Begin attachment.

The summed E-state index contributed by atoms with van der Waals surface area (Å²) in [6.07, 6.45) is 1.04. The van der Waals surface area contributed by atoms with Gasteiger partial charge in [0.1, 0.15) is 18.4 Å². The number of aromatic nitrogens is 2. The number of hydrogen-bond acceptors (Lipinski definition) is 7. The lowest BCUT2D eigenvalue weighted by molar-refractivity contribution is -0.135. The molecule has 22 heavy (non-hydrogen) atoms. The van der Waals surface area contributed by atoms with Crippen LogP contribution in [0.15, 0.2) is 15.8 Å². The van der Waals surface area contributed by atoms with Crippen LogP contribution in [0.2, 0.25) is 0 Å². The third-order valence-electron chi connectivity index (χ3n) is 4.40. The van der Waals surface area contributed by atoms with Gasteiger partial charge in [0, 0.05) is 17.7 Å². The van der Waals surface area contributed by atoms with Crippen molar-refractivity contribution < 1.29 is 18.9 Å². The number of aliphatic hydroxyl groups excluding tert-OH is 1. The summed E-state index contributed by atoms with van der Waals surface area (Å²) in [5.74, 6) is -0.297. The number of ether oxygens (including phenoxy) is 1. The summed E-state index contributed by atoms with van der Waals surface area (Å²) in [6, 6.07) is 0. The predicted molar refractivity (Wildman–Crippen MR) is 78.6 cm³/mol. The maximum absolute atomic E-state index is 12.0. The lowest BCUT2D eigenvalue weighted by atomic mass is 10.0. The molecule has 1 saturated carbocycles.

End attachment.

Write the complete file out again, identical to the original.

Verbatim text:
The summed E-state index contributed by atoms with van der Waals surface area (Å²) in [6.07, 6.45) is 1.04. The van der Waals surface area contributed by atoms with Gasteiger partial charge in [0.1, 0.15) is 18.4 Å². The number of aromatic nitrogens is 2. The number of hydrogen-bond acceptors (Lipinski definition) is 7. The lowest BCUT2D eigenvalue weighted by molar-refractivity contribution is -0.135. The molecule has 22 heavy (non-hydrogen) atoms. The van der Waals surface area contributed by atoms with Crippen LogP contribution in [0.15, 0.2) is 15.8 Å². The van der Waals surface area contributed by atoms with Crippen LogP contribution in [0.2, 0.25) is 0 Å². The third-order valence-electron chi connectivity index (χ3n) is 4.40. The van der Waals surface area contributed by atoms with Gasteiger partial charge in [0, 0.05) is 17.7 Å². The van der Waals surface area contributed by atoms with Crippen molar-refractivity contribution < 1.29 is 18.9 Å². The number of aliphatic hydroxyl groups excluding tert-OH is 1. The summed E-state index contributed by atoms with van der Waals surface area (Å²) in [5.74, 6) is -0.297. The number of ether oxygens (including phenoxy) is 1. The summed E-state index contributed by atoms with van der Waals surface area (Å²) in [6, 6.07) is 0. The predicted molar refractivity (Wildman–Crippen MR) is 78.6 cm³/mol. The maximum absolute atomic E-state index is 12.0. The lowest BCUT2D eigenvalue weighted by atomic mass is 10.0. The molecule has 1 saturated carbocycles.